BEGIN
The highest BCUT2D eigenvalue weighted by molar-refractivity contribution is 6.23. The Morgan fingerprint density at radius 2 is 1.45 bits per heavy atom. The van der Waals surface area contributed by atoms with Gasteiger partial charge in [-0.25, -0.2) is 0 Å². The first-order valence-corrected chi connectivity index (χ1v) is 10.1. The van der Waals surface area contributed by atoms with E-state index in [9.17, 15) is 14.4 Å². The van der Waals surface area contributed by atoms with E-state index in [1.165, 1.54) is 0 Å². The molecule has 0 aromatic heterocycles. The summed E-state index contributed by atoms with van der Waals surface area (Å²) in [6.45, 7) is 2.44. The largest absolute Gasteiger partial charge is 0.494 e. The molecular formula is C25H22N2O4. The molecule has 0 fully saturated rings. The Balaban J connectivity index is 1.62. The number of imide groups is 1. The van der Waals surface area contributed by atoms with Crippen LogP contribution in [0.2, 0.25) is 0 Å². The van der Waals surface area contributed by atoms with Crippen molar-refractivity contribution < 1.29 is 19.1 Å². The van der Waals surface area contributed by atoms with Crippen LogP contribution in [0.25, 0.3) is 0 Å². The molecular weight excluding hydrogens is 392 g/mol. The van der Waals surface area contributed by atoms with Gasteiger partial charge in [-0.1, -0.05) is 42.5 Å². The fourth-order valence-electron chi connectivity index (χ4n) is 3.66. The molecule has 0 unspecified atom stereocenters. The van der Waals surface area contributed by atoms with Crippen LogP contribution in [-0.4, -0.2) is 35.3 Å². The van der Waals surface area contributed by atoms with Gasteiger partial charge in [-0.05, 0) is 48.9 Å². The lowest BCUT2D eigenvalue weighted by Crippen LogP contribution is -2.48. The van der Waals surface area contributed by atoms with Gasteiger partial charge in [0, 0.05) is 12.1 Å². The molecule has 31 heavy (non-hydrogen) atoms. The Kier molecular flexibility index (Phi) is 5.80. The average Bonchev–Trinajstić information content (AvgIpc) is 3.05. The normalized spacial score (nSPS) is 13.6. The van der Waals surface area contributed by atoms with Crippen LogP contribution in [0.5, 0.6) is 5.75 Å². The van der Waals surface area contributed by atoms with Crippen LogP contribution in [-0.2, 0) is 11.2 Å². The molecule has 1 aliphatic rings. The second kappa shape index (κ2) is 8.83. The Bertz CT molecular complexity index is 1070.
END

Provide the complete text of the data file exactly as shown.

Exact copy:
The highest BCUT2D eigenvalue weighted by molar-refractivity contribution is 6.23. The Morgan fingerprint density at radius 2 is 1.45 bits per heavy atom. The van der Waals surface area contributed by atoms with Gasteiger partial charge in [-0.25, -0.2) is 0 Å². The first-order valence-corrected chi connectivity index (χ1v) is 10.1. The van der Waals surface area contributed by atoms with E-state index in [9.17, 15) is 14.4 Å². The van der Waals surface area contributed by atoms with E-state index in [1.165, 1.54) is 0 Å². The molecule has 0 aromatic heterocycles. The summed E-state index contributed by atoms with van der Waals surface area (Å²) in [6.45, 7) is 2.44. The largest absolute Gasteiger partial charge is 0.494 e. The molecular formula is C25H22N2O4. The molecule has 0 fully saturated rings. The Balaban J connectivity index is 1.62. The number of imide groups is 1. The van der Waals surface area contributed by atoms with Crippen LogP contribution in [0.2, 0.25) is 0 Å². The van der Waals surface area contributed by atoms with Crippen molar-refractivity contribution < 1.29 is 19.1 Å². The van der Waals surface area contributed by atoms with Crippen LogP contribution in [0.25, 0.3) is 0 Å². The molecular weight excluding hydrogens is 392 g/mol. The van der Waals surface area contributed by atoms with Gasteiger partial charge in [-0.1, -0.05) is 42.5 Å². The fourth-order valence-electron chi connectivity index (χ4n) is 3.66. The molecule has 0 unspecified atom stereocenters. The van der Waals surface area contributed by atoms with Crippen LogP contribution in [-0.4, -0.2) is 35.3 Å². The van der Waals surface area contributed by atoms with Gasteiger partial charge in [-0.05, 0) is 48.9 Å². The lowest BCUT2D eigenvalue weighted by Crippen LogP contribution is -2.48. The van der Waals surface area contributed by atoms with Gasteiger partial charge in [0, 0.05) is 12.1 Å². The molecule has 31 heavy (non-hydrogen) atoms. The Kier molecular flexibility index (Phi) is 5.80. The average Bonchev–Trinajstić information content (AvgIpc) is 3.05. The normalized spacial score (nSPS) is 13.6. The van der Waals surface area contributed by atoms with Crippen LogP contribution in [0.5, 0.6) is 5.75 Å². The van der Waals surface area contributed by atoms with Crippen LogP contribution in [-0.2, 0) is 11.2 Å². The molecule has 1 aliphatic rings. The second kappa shape index (κ2) is 8.83. The Bertz CT molecular complexity index is 1070.